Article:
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Worcester Chamber musicians shine in `White House' concert.

Byline: Joyce Tamer


"Kennedy to Kent State: Images of a Generation" is the title of a compelling photography exhibition currently on view at the Worcester Art Museum. Photographs of the Vietnam War; the assassinations of John and Robert Kennedy and Martin Luther King Jr.; the Civil Rights Movement; the Bay of Pigs; and the shootings at Kent State are all found within the collection, which is confined primarily to the decade of the '60s. In an attempt to present a concert that reflected some of the music of that era, the Worcester Chamber Music Society presented a concert in the Museum Sunday evening called "The White House and Beyond." That relationship was tenuous at best, but that in no way affected the brilliance of the performance. Five regular members of the Society - Joshua Gordon, cello; Rohan Gregory, violin; Tracy Kraus, flute; Krista Buckland Reisner, violin; and Peter Sulski, viola - were joined by guest pianist Lois Shapiro, for the program which opened with a Catalan folk song arranged by Pablo Casals, who did indeed play at the White House during the Kennedy administration. Gordon and Shapiro presented the piece, Song of the Birds, which it is said Casals sometimes used as an encore for his concerts. The duo continued with Beethoven's Cello Sonata No. 3, opus 67, which, like the Casals' arrangement, was written for the piano and cello as equal partners. Both of these musicians brought formidable musical skills to their playing, which resulted in a refined, sensitive and eminently satisfying musical performance.

A single movement work by the 21st-century composer, Ben Johnston, who was influenced by the avant garde music of John Cage and Harry Partch, challenged both the musicians and the audience. His String Quartet No. 4 is constructed in the very traditional theme and variation form, but is composed using very nontraditional microtones. The audience was forewarned that this compositional technique would make the piece sound "different" and that we should "go with the flow." The Quartet is based on the melody, Amazing Grace, which was clearly heard in the statement of the theme and the first few variations, although the harmonic structure was definitely unusual. Subsequent variations became increasingly complex, both tonally and rhythmically, with only snippets of the original theme emerging from time to time. Though foreign to ears accustomed to traditional diatonic music, the piece was endlessly interesting and enjoyable to hear.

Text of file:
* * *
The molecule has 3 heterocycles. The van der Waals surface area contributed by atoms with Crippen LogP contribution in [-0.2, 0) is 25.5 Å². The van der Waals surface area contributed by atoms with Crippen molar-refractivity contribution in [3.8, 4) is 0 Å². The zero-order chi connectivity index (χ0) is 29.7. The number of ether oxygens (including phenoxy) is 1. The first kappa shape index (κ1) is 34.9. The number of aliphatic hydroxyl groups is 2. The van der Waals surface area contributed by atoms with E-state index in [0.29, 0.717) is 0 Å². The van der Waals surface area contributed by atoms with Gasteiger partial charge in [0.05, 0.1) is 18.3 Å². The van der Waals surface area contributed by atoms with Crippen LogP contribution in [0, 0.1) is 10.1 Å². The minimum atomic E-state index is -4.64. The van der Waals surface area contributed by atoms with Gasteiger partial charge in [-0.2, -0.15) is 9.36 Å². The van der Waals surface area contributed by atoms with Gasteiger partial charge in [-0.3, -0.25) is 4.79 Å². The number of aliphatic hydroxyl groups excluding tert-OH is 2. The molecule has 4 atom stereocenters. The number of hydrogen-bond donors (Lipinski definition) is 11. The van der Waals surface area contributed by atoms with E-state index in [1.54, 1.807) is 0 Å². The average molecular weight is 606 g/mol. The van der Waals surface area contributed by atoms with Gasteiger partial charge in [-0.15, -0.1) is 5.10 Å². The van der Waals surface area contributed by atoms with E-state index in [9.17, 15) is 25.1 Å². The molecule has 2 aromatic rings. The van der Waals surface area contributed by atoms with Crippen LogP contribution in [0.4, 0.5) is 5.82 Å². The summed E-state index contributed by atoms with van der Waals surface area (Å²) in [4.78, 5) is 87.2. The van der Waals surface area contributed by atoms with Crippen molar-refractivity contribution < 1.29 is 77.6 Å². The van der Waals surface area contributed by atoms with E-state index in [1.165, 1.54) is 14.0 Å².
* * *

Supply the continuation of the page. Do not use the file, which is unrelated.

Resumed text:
The first half of the program ended with Threnody I and II by Aaron Copland. Threnody is a song of lamentation and indeed, Copland was commissioned by the publishers Boosey and Hawkes to compose a commemorative piece on the death of Igor Stravinsky, resulting in Threnody I. This is a short, quiet and elegiac piece, scored for violin, viola and cello, which play a repetitive underlying line, while Tracy Kraus, resident flutist, wove a melodic tapestry above. Copland later wrote Threnody II in memory of a friend. This piece immediately sounded like Copland with widely spaced open chords so reminiscent of his orchestral music. For the second elegy, written for the same four instruments, Kraus used the seldom seen or heard alto flute, which created quite a different tonal dynamic within the group. Threnody I and II are each quite short and together they made an interesting musical pairing.

After intermission, Reisner, Gordon and Shapiro gave a ravishing reading of a late work by Felix Mendelssohn, the Piano Trio in d minor, op. 49. The sunshine of Mendelssohn's early works was nowhere evident here, replaced by a darker, more restless air. The turbulent and agitated. first movement was followed by a more tranquil second movement. The third was a delightful elfin romp; and the fourth, which contains melodic material from the first movement, was passionate and thrilling. Their brilliant reading brought the audience to its feet.

Joshua Gordon, the newest member of the Worcester Chamber Music Society, performed in all six compositions on the program, and was soloist in two of them. He is a great asset to the Society, evident in this tour de force performance which displayed his amazing musical abilities. Lois Shapiro, a magnificent pianist, was a welcome guest, playing with amazing technical facility, tonal coloration, and rhythmic energy. One hopes she will return again and again.

It was a pleasure once again to attend a collaborative endeavor between the Museum and the Society, occasions which enrich our appreciation of both arts. Visit our gem of a museum often and don't miss any opportunity to hear the Worcester Chamber Music Society. They are both true Worcester treasures.


CUTLINE: From left, Amy Rawstron, Rohan Gregory, Joshua Gordon (rear) and Peter Sulski, after the performance of "The White House and Beyond" Sunday at Worcester Art Museum.

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Title Annotation:LIVING
Publication:Telegram & Gazette (Worcester, MA)
Date:Jan 15, 2013
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